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T-Mobile Agrees to Drop Home Internet Price Claim

T-Mobile building
(Image credit: T-Mobile)

An advertising self-regulatory body has told T-Mobile's home internet service it should stop making the implied claim in its TV commercial that consumers can save 50% over the price of cable broadband and other home internet competitors and T-Mobile has agreed, though says it does not agree with the National Advertising Division (NAD) of BBB National Programs' conclusion the claim is off base.

NAD said it had determined that the “Up to 50%” savings claim is unsupported because few consumers are paying the $105 a month that T-Mobile uses as its basis for comparison from the FCC’s benchmark rates and that the benchmark, rather than an average price but a public policy metric "set by the FCC to ensure equitable pricing for rural areas."

It said that while the ad implies that consumers can save up to 50% if they buy T-Mobile home internet versus competitors, including Charter, T-Mobile "did not demonstrate that consumers switching to T-HINT will realize such savings."

Also: NAD Says Comcast Should Drop Unsupported Ad Claims

According to NAD, T-Mobile said it would agree to comply because it was committed to the self-regulatory process, but that it disagreed with "certain" NAD findings about the FCC rate benchmark.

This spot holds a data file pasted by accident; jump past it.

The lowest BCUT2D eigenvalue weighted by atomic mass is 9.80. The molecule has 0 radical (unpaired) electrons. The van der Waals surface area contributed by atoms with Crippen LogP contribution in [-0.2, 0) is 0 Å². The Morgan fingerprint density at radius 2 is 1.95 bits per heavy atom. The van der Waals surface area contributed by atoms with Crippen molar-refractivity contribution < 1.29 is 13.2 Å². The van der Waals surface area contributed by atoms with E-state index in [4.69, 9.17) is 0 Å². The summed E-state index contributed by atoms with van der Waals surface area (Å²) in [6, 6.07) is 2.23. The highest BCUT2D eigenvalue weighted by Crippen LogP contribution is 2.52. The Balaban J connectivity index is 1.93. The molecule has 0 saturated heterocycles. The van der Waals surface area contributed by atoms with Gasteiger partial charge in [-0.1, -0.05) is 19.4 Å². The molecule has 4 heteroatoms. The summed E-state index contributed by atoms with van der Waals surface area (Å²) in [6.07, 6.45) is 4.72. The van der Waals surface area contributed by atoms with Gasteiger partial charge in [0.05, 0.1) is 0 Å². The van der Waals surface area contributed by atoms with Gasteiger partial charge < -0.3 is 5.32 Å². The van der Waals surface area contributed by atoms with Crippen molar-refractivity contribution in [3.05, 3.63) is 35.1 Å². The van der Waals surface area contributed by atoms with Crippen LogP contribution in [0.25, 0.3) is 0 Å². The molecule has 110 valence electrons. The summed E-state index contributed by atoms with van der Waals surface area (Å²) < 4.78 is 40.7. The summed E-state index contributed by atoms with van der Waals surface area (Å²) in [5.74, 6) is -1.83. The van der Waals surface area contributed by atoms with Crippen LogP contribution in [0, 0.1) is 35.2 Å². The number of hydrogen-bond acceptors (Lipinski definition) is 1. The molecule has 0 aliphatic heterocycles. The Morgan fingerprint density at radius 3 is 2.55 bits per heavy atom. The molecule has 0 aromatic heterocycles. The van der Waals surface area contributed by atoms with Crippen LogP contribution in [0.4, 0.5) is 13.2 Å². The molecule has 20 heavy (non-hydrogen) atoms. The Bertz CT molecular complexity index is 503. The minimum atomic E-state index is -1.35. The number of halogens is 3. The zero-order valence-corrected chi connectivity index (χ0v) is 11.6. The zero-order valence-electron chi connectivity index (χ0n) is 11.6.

NAD said T-Mobile's TV ad had had provided a reasonable basis for the implied claim that its home internet (T-HINT) service was available "broadly" nationwide.

Broadband speed and service claims have been the subject of numerous NAD complaints among broadband and cable competitors, including Charter, Comcast, T-Mobile, Verizon and AT&T. ■

Contributing editor John Eggerton has been an editor and/or writer on media regulation, legislation and policy for over four decades, including covering the FCC, FTC, Congress, the major media trade associations, and the federal courts. In addition to Multichannel News and Broadcasting + Cable, his work has appeared in Radio World, TV Technology, TV Fax, This Week in Consumer Electronics, Variety and the Encyclopedia Britannica.